While nearly one quarter of the world?s population is latently infected with Mycobacterium tuberculosis, only a small fraction develops active TB. In 2017, 10 million people developed TB, including 1 million children. Risk factors for progression to active TB after aerosolized exposure are, in large part, related to age and immunologic competency. However, improved methods are needed to identify people at highest risk of developing active TB. There is a growing appreciation that the microbiome?comprised of the trillions of organisms that live within the human?plays essential roles in the regulation of host metabolism and immunity. Immune pathways include the ability of commensal organisms to outcompete invasive pathogens and the ability of certain flora to stimulate innate immune responses, subsequently influencing adaptive responses that promote mucosal immunity. While the majority of the microbiome is found in the human intestines, additional important flora reside within various other compartments, most relevant of which includes the lungs; there is an emerging appreciation for the cross-talk between these two compartments, termed the gut-lung axis. Regarding TB, little is understood about ways in which the microbiome may impact risk of progression to active TB or disease outcomes. Although it is well known that the use of antimicrobials leads to a disruption in the intestinal flora, the impacts of first-line TB treatment with rifampin, isoniazid, pyrazinamide and ethambutol on the microbiome are understudied. The recommended course of TB treatment is lengthy?at least six months; therefore, there is a concern that this period of continuous antimicrobial exposure can have long-term effects on the microbiome. In this application, we propose to evaluate the intestinal microbiota from pediatric participants who were recruited in a cohort study of children from rural Tanzania undergoing evaluation for TB disease; we will use stool samples collected at three time points over six months, including a timepoint prior to any TB treatment initiation. We hypothesize that prior to TB treatment initiation, ?cases? with TB will demonstrate perturbations in the intestinal microbiome that are distinguishable from ?control? children without TB. Additionally, serial assessments of the intestinal microbiome will demonstrate how TB treatment is associated with alterations in microbiologic membership and functional potential compared to ?control? children who did not need or receive TB treatment. We will test our hypotheses via the following aims: 1) evaluate the intestinal microbiome among children with TB disease compared children who have been ruled out from having TB disease, and 2) determine the longitudinal impacts of TB treatment on the composition, diversity, and resilience of the intestinal microbiome among children on TB treatment compared to controls. DNA extraction from stool samples and metagenomic sequencing will be conducted at our long-term collaborative research sites in Tanzania, and bioinformatic analyses will be led by the University of Virginia. Successful completion of these aims will highlight ways in which the intestinal microbiome affects TB pathogenesis.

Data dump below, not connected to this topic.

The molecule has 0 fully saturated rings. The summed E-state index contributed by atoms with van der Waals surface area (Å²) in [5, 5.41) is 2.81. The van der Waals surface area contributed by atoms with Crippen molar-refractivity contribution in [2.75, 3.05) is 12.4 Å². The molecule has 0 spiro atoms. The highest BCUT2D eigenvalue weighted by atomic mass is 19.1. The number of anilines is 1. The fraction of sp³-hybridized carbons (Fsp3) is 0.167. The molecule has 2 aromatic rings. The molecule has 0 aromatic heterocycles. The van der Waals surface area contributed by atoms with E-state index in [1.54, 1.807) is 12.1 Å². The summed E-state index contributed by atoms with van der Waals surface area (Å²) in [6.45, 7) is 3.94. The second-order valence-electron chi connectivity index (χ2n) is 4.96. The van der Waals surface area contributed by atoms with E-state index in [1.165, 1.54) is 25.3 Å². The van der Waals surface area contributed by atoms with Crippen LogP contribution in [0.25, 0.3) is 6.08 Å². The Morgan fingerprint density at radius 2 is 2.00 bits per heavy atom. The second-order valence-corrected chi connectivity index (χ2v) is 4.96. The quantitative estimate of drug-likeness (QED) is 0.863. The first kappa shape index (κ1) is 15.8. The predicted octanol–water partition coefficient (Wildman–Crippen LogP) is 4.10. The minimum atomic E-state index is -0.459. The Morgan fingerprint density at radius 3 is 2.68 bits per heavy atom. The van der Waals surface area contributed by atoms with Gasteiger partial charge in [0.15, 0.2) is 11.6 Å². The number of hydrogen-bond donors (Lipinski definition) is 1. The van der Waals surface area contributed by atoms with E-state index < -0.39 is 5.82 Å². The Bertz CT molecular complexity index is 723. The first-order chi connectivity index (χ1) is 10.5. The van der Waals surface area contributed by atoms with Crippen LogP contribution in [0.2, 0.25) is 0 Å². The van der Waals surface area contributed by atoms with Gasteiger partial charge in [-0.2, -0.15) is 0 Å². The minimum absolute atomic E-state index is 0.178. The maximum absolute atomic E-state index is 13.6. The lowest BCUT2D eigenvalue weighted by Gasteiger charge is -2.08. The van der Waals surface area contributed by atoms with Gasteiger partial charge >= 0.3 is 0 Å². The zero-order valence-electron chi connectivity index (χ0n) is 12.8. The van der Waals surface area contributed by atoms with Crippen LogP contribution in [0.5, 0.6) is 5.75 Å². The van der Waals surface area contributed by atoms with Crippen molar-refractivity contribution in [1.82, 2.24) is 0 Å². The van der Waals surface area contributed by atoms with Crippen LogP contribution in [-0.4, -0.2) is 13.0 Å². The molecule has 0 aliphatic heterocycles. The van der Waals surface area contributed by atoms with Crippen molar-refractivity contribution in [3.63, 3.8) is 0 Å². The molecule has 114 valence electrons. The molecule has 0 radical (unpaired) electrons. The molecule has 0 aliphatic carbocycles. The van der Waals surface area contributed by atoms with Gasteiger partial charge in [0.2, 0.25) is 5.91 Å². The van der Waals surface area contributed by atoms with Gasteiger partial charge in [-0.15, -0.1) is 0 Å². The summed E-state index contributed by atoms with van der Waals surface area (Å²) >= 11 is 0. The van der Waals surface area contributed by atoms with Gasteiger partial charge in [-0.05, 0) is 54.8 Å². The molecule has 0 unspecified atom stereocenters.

Public Health Relevance

We are increasingly understanding that the intestinal microbiome impacts health and immunity, however there is little known about how this relates to tuberculosis (TB). This application will fill a knowledge gap regarding the effects of TB and TB treatment on the intestinal microbiome of children. Understanding the composition and diversity of the intestinal microbiome in the setting of TB and TB treatment will provide insight into the functional impacts of the microbiome. These findings could deepen our understanding of the correlates of age-related disease, disease severity, and disease outcome, including potential correlates to growth parameters in children.

National Institute of Health (NIH)
National Institute of Allergy and Infectious Diseases (NIAID)
Exploratory/Developmental Grants (R21)
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Special Emphasis Panel (ZRG1)
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Mendez, Susana
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University of Virginia
Internal Medicine/Medicine
Schools of Medicine
United States
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